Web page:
Yesterday ESA officially released “the latest” images of 67P, which were put into an animation to show it rotating…
…and although they show only a little more detail than the “bootleg” images released the day before – even though some people claim to have brought out surface detail in the photographs using image processing software, the comet and probe are still so far apart that actual surface features can’t be resolved yet – in a way that doesn’t matter. What matters most at the moment is that the comet’s bizarre shape has been revealed. Look at the images yourself and you’ll appreciate why it has been compared by many people to a “Rubber Duckie” (or just plain old “Rubber Duck” as we call them here in the UK, without that “Duckie” nonsense! :-) ) , and that rather irreverent nickname appears to be popular amongst science writers, too.
So, the excitement is definitely building. From now on every new set of images will show more and more detail, and it won’t be long before the Rosetta scientists will have good enough images to enable them to begin charting and naming features like craters, mountains and valleys on the comet’s surface. But it seems that we will have to wait for those images too. Everything coming out of ESA in the wake of “Rubber Duckie Gate” suggests that ESA is sticking to its guns and is only going to release images of 67P in spurts.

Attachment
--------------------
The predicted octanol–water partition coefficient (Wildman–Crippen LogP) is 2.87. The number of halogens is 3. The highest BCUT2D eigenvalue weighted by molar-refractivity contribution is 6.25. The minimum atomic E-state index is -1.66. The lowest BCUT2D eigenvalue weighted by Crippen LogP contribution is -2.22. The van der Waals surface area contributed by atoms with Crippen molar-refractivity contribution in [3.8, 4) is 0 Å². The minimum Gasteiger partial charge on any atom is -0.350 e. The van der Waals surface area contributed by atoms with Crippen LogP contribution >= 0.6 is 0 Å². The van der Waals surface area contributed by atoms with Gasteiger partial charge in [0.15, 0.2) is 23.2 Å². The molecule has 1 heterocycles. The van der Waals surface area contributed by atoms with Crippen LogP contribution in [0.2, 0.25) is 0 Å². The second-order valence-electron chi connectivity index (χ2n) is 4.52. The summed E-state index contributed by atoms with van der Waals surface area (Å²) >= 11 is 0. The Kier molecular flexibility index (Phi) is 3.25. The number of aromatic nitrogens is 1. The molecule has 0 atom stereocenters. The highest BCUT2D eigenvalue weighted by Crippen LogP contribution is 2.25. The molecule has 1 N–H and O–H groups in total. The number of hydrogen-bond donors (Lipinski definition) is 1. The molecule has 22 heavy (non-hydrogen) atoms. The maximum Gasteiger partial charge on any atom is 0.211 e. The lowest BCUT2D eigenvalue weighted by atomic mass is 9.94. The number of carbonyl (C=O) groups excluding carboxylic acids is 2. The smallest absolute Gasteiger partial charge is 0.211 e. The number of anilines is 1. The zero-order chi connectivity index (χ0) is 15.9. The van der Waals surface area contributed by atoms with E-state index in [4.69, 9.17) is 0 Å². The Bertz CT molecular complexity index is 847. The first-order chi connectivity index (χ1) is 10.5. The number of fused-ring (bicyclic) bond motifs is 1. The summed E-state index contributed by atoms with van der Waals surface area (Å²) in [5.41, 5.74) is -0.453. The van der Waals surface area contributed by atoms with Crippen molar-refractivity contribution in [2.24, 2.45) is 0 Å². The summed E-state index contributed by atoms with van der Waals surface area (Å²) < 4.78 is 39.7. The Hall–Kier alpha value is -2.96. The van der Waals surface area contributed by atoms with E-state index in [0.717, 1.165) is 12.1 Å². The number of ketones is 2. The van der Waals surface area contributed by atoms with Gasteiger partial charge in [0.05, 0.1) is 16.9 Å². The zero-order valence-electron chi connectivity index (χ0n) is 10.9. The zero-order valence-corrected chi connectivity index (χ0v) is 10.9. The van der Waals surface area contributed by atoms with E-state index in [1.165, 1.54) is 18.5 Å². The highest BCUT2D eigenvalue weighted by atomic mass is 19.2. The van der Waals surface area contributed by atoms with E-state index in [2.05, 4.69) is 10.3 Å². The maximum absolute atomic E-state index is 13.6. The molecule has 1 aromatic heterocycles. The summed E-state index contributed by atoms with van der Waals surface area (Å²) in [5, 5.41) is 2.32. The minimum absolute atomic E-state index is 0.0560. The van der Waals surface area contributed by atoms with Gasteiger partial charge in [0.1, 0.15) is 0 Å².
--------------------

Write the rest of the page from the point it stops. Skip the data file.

It may be a week until we see any more Rosetta images, which is quite ridiculous in my opinion. I actually feel quite mad thinking about that.
But why do I feel so strongly about this? After all, people like me have no God-given right to see the images taken by Rosetta or other space probes. Well, that’s true, but as one of those aforementioned “armchair explorers” – and also a very active “Outreach Educator”, who regularly gives illustrated talks on space and astronomy to public groups – I think it’s only fair I be allowed to see them, and use them.
“Yes, Stu,” I hear some of you sighing, “but WHY???”
Well, whilst I obviously recognise the value and importance of the hard science returned by space probes and missions – you know, the squiggly-lined graphs, Powerpoint charts and bizarre, Rorschach test-like splodges of chemical composition and spectroscopy readings – to be perfectly honest, my passion is for images, or “pretty pictures” as they’re often dismissed. I think this is because of my background as an amateur astronomer, children’s astronomy writer, and Outreach worker. I enjoy standing in a muddy or frosty field on a dark night and actually looking up at the stars, bathing in the light of the Milky Way as it arches overhead. I love staring into the eyepiece of my small but trusty 4.5” reflecting telescope and seeing Saturn’s rings, the Moon’s craters and Jupiter’s four largest moons for myself. I delight in standing in front of a room full of people, young or old, and showing them pictures of Valles Marineris, the icy landscape of Titan or the Earth rising above the charcoal-black limb of the Moon. I’m a visual person, guilty as charged. I’m sure others go all weak at the knees when they see a graph or a chart but for me a picture is worth a million graphs or charts, never mind a thousand words.